POL 208 Aboriginal Politics in Canada

  • PLEASE NOTE: this abridged outline is an example description of the course, from past years. Instructors can change elements of the course year-to-year.

    COURSE PREREQUISITES:  There are no prerequisites for this course.

    COURSE OBJECTIVES:  Justice for Canada’s Aboriginal peoples, given the devastating impact of colonialism upon their lives, is both a moral and political imperative.  This course takes up that question of justice, by examining both how the political power of the Canadian state has been utilized through historical time to marginalize Aboriginal peoples and how political power is now being used by Aboriginal peoples and their supporters to achieve their goal of political emancipation. 

    Through class activity, guest speakers, Elders, films, and readings, students will come to understand, appreciate, and take positions themselves on the important political challenges presented by colonialism and Aboriginal policy, Aboriginal political identity and nationalism, self-government, treaties, and court decisions on Aboriginal rights and title.  In doing so, the course strives to equip students with the understanding necessary to appreciate the nature of the claims that Aboriginal people bring to their engagement with the Canadian state.  

    REQUIRED TEXTS:  King, Thomas. The Inconvenient Indian: A Curious Account of Native People in North America. Canada: Doubleday, 2012.

    All additional course reading will either be on reserve in the Capilano University Library or on the course Moodle site.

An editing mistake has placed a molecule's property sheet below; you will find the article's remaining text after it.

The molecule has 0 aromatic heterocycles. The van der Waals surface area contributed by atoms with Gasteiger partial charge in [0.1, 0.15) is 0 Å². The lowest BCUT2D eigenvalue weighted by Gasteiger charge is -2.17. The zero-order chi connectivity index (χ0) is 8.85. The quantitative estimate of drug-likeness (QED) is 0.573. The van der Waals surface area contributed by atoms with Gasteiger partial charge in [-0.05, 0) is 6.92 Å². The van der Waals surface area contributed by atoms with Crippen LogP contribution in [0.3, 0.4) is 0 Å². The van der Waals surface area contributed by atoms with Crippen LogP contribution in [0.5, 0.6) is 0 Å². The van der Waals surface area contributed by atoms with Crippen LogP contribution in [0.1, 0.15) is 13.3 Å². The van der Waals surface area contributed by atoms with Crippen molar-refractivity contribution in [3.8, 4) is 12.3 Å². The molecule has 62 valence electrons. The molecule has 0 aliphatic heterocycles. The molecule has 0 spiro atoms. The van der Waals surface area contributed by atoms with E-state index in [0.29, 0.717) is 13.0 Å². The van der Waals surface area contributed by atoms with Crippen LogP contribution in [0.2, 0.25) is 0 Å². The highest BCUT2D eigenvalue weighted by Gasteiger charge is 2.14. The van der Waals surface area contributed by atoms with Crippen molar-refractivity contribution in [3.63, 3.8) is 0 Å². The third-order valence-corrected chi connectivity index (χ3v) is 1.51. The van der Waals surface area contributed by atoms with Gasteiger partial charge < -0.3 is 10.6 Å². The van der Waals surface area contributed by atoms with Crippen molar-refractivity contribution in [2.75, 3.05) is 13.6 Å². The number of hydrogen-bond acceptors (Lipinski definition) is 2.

1. RESEARCH ESSAY: Students will prepare a research paper in response to a political challenge facing Aboriginal peoples in Canada today. Topics choices are extensive and can be customized to meet student interest (worth 25% of the final grade).
    2. MIDTERM EXAM:  An essay-style format based on assigned readings and topics covered to that point in the course (worth 25% of the final grade).
    3. JOURNAL ASSIGNMENT: Each student will write a journal of three entries, one submitted early in the term and two submitted in the last week of class.  These entries will describe the student’s own developing understanding of the course subject matter over the duration of the term (3 X 5% for a total of 15% of the final grade). 
    4. FINAL EXAM:An essay-style format based upon assigned readings and topics covered in class from the mid-term exam on (worth 25% of the final grade).
    5. PARTICIPATION: (worth 10% of the final grade).

      Note: Students who receive credit for POL 308 cannot receive credit for POL 208.